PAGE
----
There is a really outstanding piece I found yesterday about one man's experiences with IVF, fertility clinics and what it means for the guy who has to go through it. Intensely personal and incredibly well written, it's very much worth a read for any father or father-on-deck. Actually, it's worth a read for anyone.
In a recent Medscape article titled "Autism and the MMR Vaccine, Revisited" (taken from a lecture and reprinted here), Dr. Paul Offit lays down what really matters with Wakefield's fraudulent Lancet publication.
Thousands of parents in England chose to not vaccinate their children. Hundreds were hospitalized and 4 were killed. Three in Ireland and 1 in London died because their parents feared the MMR vaccine more than they feared the measles. You could argue that the Wakefield paper killed 4 children.
Nintendo says their new gaming system the 3DS might hurt the eyes of children under six, but eye doctors are saying that's not necessarily true. Aren't the big bad companies supposed to be putting our kids at risk (for a profit) while doctors are supposed to warn us against this kind of stuff?
It's an interesting swap of expectations, and the subject of my latest post on Man of the House.
Refusing to vaccinate a child is dangerous not just for that child but for entire communities. It's precisely this point a colleague of mine was considering when he had the idea that parents who refuse to vaccinate their kids should pay substantially higher health insurance premiums.
Check out this great op-ed piece on CNN.com (link above).
In 2008, one couple from San Diego who decided not to vaccinate their child for measles ended up exposing 839 people, creating 11 new cases of measles and costing their county and state $124,517 (not including private insurer costs).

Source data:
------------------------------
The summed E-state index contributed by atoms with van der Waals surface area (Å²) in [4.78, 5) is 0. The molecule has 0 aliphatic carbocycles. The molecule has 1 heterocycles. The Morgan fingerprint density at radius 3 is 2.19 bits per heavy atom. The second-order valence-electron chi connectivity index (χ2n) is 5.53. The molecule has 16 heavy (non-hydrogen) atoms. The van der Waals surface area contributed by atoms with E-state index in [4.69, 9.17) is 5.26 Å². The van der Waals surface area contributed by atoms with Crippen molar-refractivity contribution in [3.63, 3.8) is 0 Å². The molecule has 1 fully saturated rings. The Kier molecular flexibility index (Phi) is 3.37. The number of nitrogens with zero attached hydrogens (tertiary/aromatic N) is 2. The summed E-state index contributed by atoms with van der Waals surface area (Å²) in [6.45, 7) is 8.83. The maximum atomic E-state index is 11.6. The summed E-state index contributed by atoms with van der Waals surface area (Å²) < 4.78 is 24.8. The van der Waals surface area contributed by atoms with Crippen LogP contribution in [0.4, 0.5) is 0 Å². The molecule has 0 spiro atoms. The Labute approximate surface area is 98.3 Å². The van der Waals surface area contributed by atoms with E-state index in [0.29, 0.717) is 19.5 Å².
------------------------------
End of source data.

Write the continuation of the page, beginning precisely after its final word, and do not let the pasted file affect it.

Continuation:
Even if you set aside the health risks for everyone that children who aren't vaccinated create, reckless parental decisions have real economic consequences as well.
I was asked by Man of the House to write a piece in a series they're running called "Thanks Dad." And instead of writing something simple about how awesome my Dad is, I decided to write about something serious he's going through right now.
I'm pretty proud of how it turned out, but I'm more proud of my Dad.
I can't figure out if this is a good idea, or if it's something created to capitalize on hyper safety-conscious new parents. A South African company has recently developed the RespiSense - a small device that when put in a baby's diaper monitors breathing patterns. Then, if the monitor detects a 15 second pause in breathing, it will vibrate to stimulate the baby back into breathing. The claim is it will help to prevent "cot death" or as we call it, SIDS.
Their web site doesn't have any data on it's efficacy, or even a single testimonial from anyone in the medical field. Apparently they are beginning real testing now, but I'm surprised that they can sell it at all (I guess the rules in South Africa are different than here in the US). It will be interesting to see the results.
Eye color is one of those things that I never really gave much thought to, until I had a baby. Here's something cool I found that gives the probabilities of what your child's eye color will be. I'm sure a piece of paper and a high school biology text opened to the chapter on genetics could probably help you do the same thing, but now we have the web and Flash applets so why bother?
Yesterday was the first weekday I've missed making a post since I started this blog back in September, and fittingly I have Madame to blame thank for it. Somewhere between NYC and home she passed off her stomach virus to dad, and consequently I spent all of yesterday in the bathroom and on the couch with a low-grade fever. I guess I knew your kids could get you sick, but I never realized they could make you feel as sick as they felt. The second I think I've got this dad stuff down, I realize I'm still such a rookie. Hey, we're lucky we got through nine months before our first family illness, right?
Anyway, after 14 hours of sleep everyone (meaning me) is feeling better this morning. At least summer is almost here.
Um, what did my baby do with my baby? These last few days
Madame has just not been herself, and I'm blaming the new sprout of teeth she's suddenly developed. Her diet and sleep are pretty much the
same (even with the daylight savings time change), but for some reason she's
generally irritated and very quick to freak out.
The problem is, outside of teething rings, cold spoons and maybe a little baby Tylenol there isn't much I can do. I did a Google news search on "teething" and came up with this "Health Tip" on Forbes.com yesterday, which basically says the same thing. I don't expect there's any magic treatment, but it is kind of frustrating. Any teething tips out there?